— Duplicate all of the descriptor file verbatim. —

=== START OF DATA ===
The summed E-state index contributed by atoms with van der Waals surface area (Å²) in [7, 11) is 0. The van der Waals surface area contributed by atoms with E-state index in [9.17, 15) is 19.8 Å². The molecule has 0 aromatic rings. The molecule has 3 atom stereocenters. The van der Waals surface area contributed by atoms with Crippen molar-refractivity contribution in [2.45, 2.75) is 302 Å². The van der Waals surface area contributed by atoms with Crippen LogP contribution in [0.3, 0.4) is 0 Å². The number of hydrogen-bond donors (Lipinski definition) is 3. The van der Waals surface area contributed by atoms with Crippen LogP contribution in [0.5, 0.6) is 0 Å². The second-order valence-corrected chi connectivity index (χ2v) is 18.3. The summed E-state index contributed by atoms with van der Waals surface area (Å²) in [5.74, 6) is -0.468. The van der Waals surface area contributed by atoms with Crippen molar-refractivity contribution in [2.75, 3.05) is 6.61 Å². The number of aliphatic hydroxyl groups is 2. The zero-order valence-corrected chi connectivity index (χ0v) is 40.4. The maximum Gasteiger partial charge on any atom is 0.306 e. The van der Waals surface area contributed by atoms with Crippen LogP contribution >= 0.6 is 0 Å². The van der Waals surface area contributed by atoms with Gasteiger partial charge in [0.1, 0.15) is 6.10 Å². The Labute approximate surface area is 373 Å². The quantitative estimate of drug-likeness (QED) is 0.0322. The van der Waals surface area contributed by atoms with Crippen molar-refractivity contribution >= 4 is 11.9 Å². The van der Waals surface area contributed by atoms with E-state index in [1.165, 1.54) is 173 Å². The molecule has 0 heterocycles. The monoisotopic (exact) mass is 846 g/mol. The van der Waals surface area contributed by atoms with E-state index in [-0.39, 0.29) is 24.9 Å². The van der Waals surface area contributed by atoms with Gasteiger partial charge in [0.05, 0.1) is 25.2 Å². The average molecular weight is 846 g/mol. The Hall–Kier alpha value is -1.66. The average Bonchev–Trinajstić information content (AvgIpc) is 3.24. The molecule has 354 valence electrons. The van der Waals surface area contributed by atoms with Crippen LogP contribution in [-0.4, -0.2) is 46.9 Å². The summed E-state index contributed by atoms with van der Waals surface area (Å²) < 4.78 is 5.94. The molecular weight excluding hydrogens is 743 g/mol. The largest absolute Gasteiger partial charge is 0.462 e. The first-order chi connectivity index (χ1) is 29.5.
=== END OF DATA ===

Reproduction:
The summed E-state index contributed by atoms with van der Waals surface area (Å²) in [7, 11) is 0. The van der Waals surface area contributed by atoms with E-state index in [9.17, 15) is 19.8 Å². The molecule has 0 aromatic rings. The molecule has 3 atom stereocenters. The van der Waals surface area contributed by atoms with Crippen molar-refractivity contribution in [2.45, 2.75) is 302 Å². The van der Waals surface area contributed by atoms with Crippen LogP contribution in [0.3, 0.4) is 0 Å². The number of hydrogen-bond donors (Lipinski definition) is 3. The van der Waals surface area contributed by atoms with Crippen LogP contribution in [0.5, 0.6) is 0 Å². The second-order valence-corrected chi connectivity index (χ2v) is 18.3. The summed E-state index contributed by atoms with van der Waals surface area (Å²) in [5.74, 6) is -0.468. The van der Waals surface area contributed by atoms with Crippen molar-refractivity contribution in [2.75, 3.05) is 6.61 Å². The number of aliphatic hydroxyl groups is 2. The zero-order valence-corrected chi connectivity index (χ0v) is 40.4. The maximum Gasteiger partial charge on any atom is 0.306 e. The van der Waals surface area contributed by atoms with Crippen LogP contribution >= 0.6 is 0 Å². The van der Waals surface area contributed by atoms with Gasteiger partial charge in [0.1, 0.15) is 6.10 Å². The Labute approximate surface area is 373 Å². The quantitative estimate of drug-likeness (QED) is 0.0322. The van der Waals surface area contributed by atoms with Crippen molar-refractivity contribution >= 4 is 11.9 Å². The van der Waals surface area contributed by atoms with E-state index in [1.165, 1.54) is 173 Å². The molecule has 0 heterocycles. The monoisotopic (exact) mass is 846 g/mol. The van der Waals surface area contributed by atoms with E-state index in [-0.39, 0.29) is 24.9 Å². The van der Waals surface area contributed by atoms with Gasteiger partial charge in [0.05, 0.1) is 25.2 Å². The average molecular weight is 846 g/mol. The Hall–Kier alpha value is -1.66. The average Bonchev–Trinajstić information content (AvgIpc) is 3.24. The molecule has 354 valence electrons. The van der Waals surface area contributed by atoms with Crippen LogP contribution in [-0.4, -0.2) is 46.9 Å². The summed E-state index contributed by atoms with van der Waals surface area (Å²) < 4.78 is 5.94. The molecular weight excluding hydrogens is 743 g/mol. The largest absolute Gasteiger partial charge is 0.462 e. The first-order chi connectivity index (χ1) is 29.5.